The Different Business Stimulation Games Used as Marketing Learning Tools

Francis Blasco and Mario Martinez Tercero conducted a comprehensive experiment on the experiential use of

Francis Blasco and Mario Martinez Tercero conducted a comprehensive experiment on the experiential use of business simulation games as a marketing learning technique for training managers. This study indicates the effectiveness and viability of using business simulation models to train professional marketing managers when working towards developing marketing skills.

The use of advanced marketing learning programmes and business management games was introduced to training scenarios using the MMTv6 model. In this study, the model was utilised as a method of experiential learning  proving to be superior to the existing methods used for training marketing managers.

Helping Managers Train More Effectively

According to the theory of experiential learning as developed by David Kolb, the global business management simulation games study was developed to prove the use of experiential process business simulator games to help marketing managers train more effectively. This means that the business simulator games being used will assist professionals learning information in the field more speedily as well as gaining more practical experience in methods that are not available when using older, more traditional teaching techniques.

The authors of the study aim to explain these new techniques to indicate the importance of understanding the findings, thereby, showing the definitive superiority of the results achieved by using the developed training approach with business strategy games.

Previous Study Results Comparison

This study corroborates previously identified findings where fifth-year communication students were used from the School of Information Sciences at the University of Madrid. Participants were chosen using random selection, which was beneficial to ensure that the all participants in control groups started at a similar knowledge level. Placement tests were utilised to identify learning retention with the control groups being taught using traditional learning techniques and experimental groups taught using business game strategies.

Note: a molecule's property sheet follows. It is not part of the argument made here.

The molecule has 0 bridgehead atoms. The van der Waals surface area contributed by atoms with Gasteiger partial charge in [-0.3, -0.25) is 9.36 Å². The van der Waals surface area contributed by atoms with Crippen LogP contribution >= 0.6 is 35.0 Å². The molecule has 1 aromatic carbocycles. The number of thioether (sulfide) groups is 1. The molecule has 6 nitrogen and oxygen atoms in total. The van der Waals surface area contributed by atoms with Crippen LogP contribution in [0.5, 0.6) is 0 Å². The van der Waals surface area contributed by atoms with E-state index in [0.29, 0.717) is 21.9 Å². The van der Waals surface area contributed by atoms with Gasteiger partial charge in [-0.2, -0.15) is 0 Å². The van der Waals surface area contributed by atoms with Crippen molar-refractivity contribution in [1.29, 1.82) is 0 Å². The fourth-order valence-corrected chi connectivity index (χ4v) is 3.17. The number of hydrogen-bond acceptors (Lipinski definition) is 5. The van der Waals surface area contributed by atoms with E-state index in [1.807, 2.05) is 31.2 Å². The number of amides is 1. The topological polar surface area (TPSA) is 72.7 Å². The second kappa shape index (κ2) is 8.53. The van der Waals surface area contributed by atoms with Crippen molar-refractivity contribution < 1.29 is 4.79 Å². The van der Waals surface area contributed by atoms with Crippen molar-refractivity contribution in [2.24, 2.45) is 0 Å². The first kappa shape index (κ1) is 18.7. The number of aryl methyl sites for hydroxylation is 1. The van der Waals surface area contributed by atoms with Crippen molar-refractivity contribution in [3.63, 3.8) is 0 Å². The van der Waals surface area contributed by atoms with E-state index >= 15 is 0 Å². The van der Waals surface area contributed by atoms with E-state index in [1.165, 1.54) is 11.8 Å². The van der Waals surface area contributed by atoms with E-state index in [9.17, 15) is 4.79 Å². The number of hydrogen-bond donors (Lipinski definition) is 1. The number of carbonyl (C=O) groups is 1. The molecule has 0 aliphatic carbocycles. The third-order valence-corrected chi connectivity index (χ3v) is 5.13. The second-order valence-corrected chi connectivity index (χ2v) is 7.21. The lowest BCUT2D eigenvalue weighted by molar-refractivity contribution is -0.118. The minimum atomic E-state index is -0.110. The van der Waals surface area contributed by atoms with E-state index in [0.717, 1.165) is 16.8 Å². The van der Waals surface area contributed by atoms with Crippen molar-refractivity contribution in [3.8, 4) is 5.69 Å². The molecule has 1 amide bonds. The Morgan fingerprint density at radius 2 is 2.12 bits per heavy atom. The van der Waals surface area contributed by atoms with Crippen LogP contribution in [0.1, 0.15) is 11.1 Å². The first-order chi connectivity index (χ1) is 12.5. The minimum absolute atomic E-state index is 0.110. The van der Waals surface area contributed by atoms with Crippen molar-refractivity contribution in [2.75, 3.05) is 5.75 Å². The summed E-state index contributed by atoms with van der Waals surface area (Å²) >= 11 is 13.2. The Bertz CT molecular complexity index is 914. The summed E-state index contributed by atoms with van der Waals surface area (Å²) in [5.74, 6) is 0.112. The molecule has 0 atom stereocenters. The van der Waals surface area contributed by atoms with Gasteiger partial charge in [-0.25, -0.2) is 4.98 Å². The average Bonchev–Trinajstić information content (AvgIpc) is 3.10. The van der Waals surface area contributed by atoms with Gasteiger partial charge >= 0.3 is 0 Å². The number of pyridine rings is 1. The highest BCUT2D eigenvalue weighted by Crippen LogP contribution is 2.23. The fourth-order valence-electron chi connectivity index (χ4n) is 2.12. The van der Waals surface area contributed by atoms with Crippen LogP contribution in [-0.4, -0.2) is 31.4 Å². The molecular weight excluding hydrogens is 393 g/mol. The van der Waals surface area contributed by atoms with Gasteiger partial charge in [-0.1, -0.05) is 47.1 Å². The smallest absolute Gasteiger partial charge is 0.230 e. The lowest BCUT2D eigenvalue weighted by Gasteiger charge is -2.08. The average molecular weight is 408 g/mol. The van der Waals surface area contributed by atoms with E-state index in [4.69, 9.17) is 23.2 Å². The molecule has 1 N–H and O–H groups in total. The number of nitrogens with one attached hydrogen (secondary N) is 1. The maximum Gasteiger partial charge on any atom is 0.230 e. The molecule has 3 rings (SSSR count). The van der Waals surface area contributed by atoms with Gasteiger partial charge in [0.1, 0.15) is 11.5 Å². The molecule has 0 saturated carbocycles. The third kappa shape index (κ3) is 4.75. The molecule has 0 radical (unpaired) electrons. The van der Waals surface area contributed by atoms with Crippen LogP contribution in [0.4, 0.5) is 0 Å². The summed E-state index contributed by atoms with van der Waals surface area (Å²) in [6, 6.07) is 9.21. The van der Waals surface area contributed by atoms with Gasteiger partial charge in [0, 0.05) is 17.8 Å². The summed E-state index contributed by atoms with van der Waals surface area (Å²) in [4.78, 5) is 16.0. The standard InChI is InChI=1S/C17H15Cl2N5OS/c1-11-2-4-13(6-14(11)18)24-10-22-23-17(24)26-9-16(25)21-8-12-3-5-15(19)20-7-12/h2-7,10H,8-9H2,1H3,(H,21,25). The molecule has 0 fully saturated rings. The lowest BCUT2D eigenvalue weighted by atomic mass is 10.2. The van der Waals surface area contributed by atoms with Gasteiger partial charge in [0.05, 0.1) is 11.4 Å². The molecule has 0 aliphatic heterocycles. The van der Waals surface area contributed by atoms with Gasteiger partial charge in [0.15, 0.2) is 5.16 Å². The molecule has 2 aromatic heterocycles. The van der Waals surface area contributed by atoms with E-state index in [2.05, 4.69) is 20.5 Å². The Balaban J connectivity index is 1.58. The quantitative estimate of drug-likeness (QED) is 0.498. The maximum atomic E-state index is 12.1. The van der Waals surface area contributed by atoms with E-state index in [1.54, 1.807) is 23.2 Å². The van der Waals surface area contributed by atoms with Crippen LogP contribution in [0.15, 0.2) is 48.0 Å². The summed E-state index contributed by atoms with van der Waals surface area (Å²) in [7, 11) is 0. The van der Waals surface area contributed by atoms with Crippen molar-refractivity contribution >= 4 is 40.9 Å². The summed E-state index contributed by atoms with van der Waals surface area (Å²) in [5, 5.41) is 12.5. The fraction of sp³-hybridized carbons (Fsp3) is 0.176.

Marketing Abilities and Skills

According to the study results, to effectively complete market-related tasks it is necessary for the qualified marketing professionals to present with specific abilities and skills. The skills and abilities required include the ability to analyse people, projects, and situations. A marketing manager must be able to solve problems quickly, successfully, and have decision making skills.

Furthermore, to be successful it is necessary for the marketing managers to present with a firm propensity for teamwork, relationship building and an ability to communicate with others effectively. All of these skills proved to be beneficial and could be enhanced when using the business simulation games as training resources and as a resource for analysis and assessment of potential managing abilities or skills.

The verification processes utilised by the experimental group in the study was the SPSSv14 model. The test measurements in this part of the study were based on problem solutions where the solution was measured according to the amount of profit acquired by the company. Furthermore, the profit acquired by the company was dependent on the student engaging in the business strategy simulation game.

The results obtained were very revealing with the basic hypothesis indicating that student solutions by experimental groups reached profitable amounts of approximately 825 million. The control groups, in contrast, did not use the business strategy game to generate profits. Therefore, the control group reached a profit range of approximately 554 million.

Researchers discovered that the experimental group participants rated training programmes as more beneficial than participants from the study’s control group. This positive rating is associated with an increased knowledge retention from the pre-test to the post-test phase in both groups using the business simulation games as training resources.

The basic hypothesis in this research was compared using ‘perception of learning’ tests – a type of test that analyses items connected to ‘abstract conceptualisation’ and ‘reflexive observation’ phases. Growth for participants in the experimental groups were analysed from the pre-test to the post-test phases and results indicated an improvement as compared to participants in the control group.

Evidence has indicated that participants in non-game control groups achieved positive results in the organisation of information sections; however, they presented low scores when asked to test conceptual models or design models to test their concepts. The traditional learning technique demonstrated improvement and development of skill when developed theory was implemented.